UNIST comprises 9 science and engineering schools, a business school, and the Division of General Studies (DGS) which oversees the school's first year undergraduate curriculum. In addition, there are several specialized graduate schools and research centers.

Affiliated Research Centers[edit]

  • The Genomics Institute at UNIST
  • Hans Schöler Stem Cell Research Center
  • IBS at UNIST: the Institute for Basic Science is a nationally funded research organization in South Korea consisting of a number of labs in universities around the country. UNIST is home to 3 IBS affiliated labs, namely:
    1. Center for Multidimensional Carbon Materials (Director Rodney Ruoff)
    2. Center for Soft and Living Matter (Director Steve Granick)
    3. Center for Genomic Integrity (Director Kyungjae Myung)

Campus[edit]

UNIST in April. View from the main entrance side looking at the center square. To the right is main administration building.

UNIST maintains a fully residential campus which contains a slew of consistently designed modern-looking buildings. Its location, Eonyang, is adjacent to the old Ulsan city and small mountains surround the whole campus. At the center of the campus, there sits a large man-made pond called Gamakmot, a popular destination for students who seek change of pace in the midst of their studies. The campus is also near the Bangudae Petroglyphs site which is known for containing the oldest depiction of whaling practices by humans. The campus can be easily accessed from other major cities in South Korea via KTX due to its close proximity to the Ulsan Station.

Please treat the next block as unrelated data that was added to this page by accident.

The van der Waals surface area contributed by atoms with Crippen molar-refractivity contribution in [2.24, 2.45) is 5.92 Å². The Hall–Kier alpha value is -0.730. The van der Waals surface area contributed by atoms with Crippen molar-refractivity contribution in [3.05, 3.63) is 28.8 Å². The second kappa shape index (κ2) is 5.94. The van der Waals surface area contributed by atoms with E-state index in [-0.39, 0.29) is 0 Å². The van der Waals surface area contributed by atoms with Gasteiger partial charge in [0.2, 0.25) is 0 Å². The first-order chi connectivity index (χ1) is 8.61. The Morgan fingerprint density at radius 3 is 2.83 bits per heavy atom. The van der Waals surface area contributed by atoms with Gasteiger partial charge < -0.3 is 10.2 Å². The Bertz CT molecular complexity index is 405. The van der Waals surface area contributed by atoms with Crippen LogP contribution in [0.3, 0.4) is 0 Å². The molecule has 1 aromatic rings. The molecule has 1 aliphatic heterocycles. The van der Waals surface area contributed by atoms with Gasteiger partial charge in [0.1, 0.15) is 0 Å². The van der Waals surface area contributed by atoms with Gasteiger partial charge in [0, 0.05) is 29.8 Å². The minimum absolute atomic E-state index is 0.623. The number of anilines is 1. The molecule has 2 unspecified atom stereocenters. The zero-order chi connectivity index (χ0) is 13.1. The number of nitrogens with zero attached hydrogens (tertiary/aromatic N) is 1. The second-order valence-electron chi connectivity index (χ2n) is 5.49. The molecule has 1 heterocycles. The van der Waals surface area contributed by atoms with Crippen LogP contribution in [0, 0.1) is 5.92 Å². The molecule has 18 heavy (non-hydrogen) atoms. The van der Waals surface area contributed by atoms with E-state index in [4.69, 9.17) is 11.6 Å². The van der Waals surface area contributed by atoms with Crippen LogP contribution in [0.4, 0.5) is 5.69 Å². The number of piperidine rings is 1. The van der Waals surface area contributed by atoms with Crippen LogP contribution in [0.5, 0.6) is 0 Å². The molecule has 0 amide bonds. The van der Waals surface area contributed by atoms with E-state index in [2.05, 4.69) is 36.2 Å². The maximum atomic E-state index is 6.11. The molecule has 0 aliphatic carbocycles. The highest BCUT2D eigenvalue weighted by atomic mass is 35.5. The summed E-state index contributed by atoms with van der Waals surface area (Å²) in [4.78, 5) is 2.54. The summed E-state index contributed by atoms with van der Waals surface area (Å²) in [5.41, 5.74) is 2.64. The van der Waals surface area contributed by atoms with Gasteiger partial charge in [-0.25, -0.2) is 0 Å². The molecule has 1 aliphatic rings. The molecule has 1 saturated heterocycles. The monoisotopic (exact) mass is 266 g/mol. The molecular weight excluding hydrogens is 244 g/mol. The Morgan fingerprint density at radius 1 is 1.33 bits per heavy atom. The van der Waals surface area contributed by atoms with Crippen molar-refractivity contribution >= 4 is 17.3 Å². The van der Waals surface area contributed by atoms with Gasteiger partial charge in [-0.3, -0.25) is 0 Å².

UNIST in April. View from the main square to the north.

Note[edit]

  • All courses are taught in English.
  • Almost all students live in dormitories.
  • All undergraduate students and graduate students in good standing receive full-tuition and living expenses from the university.
  • UNIST is actively recruiting international researchers and graduate level students.

References[edit]

  1. ^ a b c d "UNIST Facts & Figures". UNIST Official Website. UNIST. Retrieved 1 April 2016. 
  2. ^ ""Manufacturing Capital of Korea" Ulsan Takes No. 1 Position in Per-capita Income". The Korea Economic Dailey. 26 December 2012. Retrieved 21 March 2014. 
  3. ^ "UNIST Vision". UNIST Official Website. Retrieved 21 March 2014. 
  4. ^ "울산 국립대 추진 일지". www.hani.co.kr. Retrieved 2016-02-21. 
  5. ^ "울산 국립대 부지 "반연지구" 확정". news.naver.com. Retrieved 2016-02-21. 

Coordinates: 35°34′23″N 129°11′24″E / 35.573°N 129.190°E / 35.573; 129.190

See also[edit]